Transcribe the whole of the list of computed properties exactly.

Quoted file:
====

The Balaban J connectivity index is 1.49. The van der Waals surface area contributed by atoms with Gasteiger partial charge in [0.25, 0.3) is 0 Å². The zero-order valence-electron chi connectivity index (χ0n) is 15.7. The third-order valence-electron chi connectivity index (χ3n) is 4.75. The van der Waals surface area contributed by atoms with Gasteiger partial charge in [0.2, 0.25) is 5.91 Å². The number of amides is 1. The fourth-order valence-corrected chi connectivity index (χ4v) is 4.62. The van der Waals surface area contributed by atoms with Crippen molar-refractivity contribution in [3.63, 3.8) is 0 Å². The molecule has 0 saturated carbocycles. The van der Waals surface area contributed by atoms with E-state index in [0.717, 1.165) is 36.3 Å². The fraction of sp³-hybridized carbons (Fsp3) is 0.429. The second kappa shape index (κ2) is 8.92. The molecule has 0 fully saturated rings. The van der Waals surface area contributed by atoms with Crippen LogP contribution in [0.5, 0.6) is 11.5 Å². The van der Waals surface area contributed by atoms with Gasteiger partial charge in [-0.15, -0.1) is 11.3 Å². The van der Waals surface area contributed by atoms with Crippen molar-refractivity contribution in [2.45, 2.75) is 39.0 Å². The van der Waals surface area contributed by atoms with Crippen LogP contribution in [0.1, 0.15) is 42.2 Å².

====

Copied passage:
The Balaban J connectivity index is 1.49. The van der Waals surface area contributed by atoms with Gasteiger partial charge in [0.25, 0.3) is 0 Å². The zero-order valence-electron chi connectivity index (χ0n) is 15.7. The third-order valence-electron chi connectivity index (χ3n) is 4.75. The van der Waals surface area contributed by atoms with Gasteiger partial charge in [0.2, 0.25) is 5.91 Å². The number of amides is 1. The fourth-order valence-corrected chi connectivity index (χ4v) is 4.62. The van der Waals surface area contributed by atoms with Crippen molar-refractivity contribution in [3.63, 3.8) is 0 Å². The molecule has 0 saturated carbocycles. The van der Waals surface area contributed by atoms with E-state index in [0.717, 1.165) is 36.3 Å². The fraction of sp³-hybridized carbons (Fsp3) is 0.429. The second kappa shape index (κ2) is 8.92. The molecule has 0 fully saturated rings. The van der Waals surface area contributed by atoms with Crippen LogP contribution in [0.5, 0.6) is 11.5 Å². The van der Waals surface area contributed by atoms with Gasteiger partial charge in [-0.15, -0.1) is 11.3 Å². The van der Waals surface area contributed by atoms with Crippen molar-refractivity contribution in [2.45, 2.75) is 39.0 Å². The van der Waals surface area contributed by atoms with Crippen LogP contribution in [0.1, 0.15) is 42.2 Å².